a bow and arrow for protection. I believe whatever
I do next will surpass what I have done.

Mark Strand - Sleeping with One Eye Open

Unmoved by what the wind does,
The windows
Are not rattled, nor do the various
Areas Of the house make their usual racket–
Creak at
The joints, trusses, and studs.
Instead,
They are still. And the maples,
Able
At times to raise havoc,
Evoke Not a sound from their branches
Clutches.
It’s my night to be rattled,
Saddled
With spooks. Even the half-moon
(Half-man,
Half half dark), on the horizon,
Lies on
Its side casting a fishy light
Which alights
On my Floor, lavishly lording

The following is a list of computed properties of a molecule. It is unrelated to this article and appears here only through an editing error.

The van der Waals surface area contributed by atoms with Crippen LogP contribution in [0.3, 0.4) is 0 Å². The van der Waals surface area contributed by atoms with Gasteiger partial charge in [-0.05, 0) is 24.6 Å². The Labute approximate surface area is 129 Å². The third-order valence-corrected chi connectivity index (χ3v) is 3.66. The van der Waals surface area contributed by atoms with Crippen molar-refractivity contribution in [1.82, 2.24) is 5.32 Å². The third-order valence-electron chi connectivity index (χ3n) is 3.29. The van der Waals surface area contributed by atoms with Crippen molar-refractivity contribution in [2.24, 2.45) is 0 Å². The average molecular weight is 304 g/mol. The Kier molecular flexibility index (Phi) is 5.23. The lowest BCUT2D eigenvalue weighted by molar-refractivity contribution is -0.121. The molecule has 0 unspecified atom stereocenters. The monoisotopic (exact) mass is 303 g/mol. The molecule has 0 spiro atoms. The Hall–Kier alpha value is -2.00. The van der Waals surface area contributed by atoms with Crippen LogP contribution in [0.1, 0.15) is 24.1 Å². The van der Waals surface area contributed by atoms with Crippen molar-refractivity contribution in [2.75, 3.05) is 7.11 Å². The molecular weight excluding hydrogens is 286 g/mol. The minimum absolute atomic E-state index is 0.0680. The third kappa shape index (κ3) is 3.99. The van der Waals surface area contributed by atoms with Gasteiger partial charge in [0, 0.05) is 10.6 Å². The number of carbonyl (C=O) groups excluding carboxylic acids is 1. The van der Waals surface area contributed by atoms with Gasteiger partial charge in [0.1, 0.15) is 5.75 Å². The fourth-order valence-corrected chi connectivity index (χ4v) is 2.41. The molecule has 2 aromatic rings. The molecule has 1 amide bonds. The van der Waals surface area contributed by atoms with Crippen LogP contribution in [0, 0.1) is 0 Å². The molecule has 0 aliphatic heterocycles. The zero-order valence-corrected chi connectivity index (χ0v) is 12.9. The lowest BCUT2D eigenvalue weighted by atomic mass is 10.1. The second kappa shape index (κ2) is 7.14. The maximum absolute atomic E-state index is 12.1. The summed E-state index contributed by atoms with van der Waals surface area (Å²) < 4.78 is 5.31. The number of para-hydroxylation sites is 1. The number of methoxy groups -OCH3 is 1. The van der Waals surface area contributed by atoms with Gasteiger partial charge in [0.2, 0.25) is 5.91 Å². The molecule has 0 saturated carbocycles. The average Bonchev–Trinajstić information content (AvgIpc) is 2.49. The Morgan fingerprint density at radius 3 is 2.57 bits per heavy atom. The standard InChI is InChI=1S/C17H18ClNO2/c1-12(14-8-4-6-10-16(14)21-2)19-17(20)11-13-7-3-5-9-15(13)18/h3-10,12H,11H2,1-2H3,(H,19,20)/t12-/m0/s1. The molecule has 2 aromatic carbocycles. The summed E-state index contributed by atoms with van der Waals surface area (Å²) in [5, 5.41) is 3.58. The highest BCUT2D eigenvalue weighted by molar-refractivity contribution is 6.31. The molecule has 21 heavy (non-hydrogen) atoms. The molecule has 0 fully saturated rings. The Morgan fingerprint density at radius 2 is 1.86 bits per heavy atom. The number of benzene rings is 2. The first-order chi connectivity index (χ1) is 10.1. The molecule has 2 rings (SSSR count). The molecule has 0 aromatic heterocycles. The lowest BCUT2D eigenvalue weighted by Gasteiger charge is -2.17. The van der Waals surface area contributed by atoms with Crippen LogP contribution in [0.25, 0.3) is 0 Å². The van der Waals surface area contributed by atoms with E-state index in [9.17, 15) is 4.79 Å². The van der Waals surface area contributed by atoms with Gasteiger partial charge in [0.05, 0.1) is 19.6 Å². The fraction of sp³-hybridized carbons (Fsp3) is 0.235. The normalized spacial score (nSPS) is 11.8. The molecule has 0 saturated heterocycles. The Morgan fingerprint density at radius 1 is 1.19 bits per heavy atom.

Its morbid
Look over me. Oh I feel dead,
Folded
Away in my blankets for good, and
Forgotten.
My room is clammy and cold,
Moonhandled And weird. The shivers
Wash over
Me, shaking my bones, my loose ends
Loosen,
And I lie sleeping with one eye open,
Hoping
That nothing, nothing will happen

John Milton - On Shakespeare. 1630

What needs my Shakespeare for his honoured bones,
The labor of an age in pilèd stones,
Or that his hallowed relics should be hid
Under a star-ypointing pyramid?
Dear son of Memory, great heir of fame,
What need’st thou such weak witness of thy name?
Thou in our wonder and astonishment
Hast built thyself a live-long monument.
For whilst to th’ shame of slow-endeavouring art,
Thy easy numbers flow, and that each heart
Hath from the leaves of thy unvalued book
Those Delphic lines with deep impression took,
Then thou, our fancy of itself bereaving,
Dost make us marble with too much conceiving;
And so sepúlchred in such pomp dost lie,
That kings for such a tomb would wish to die.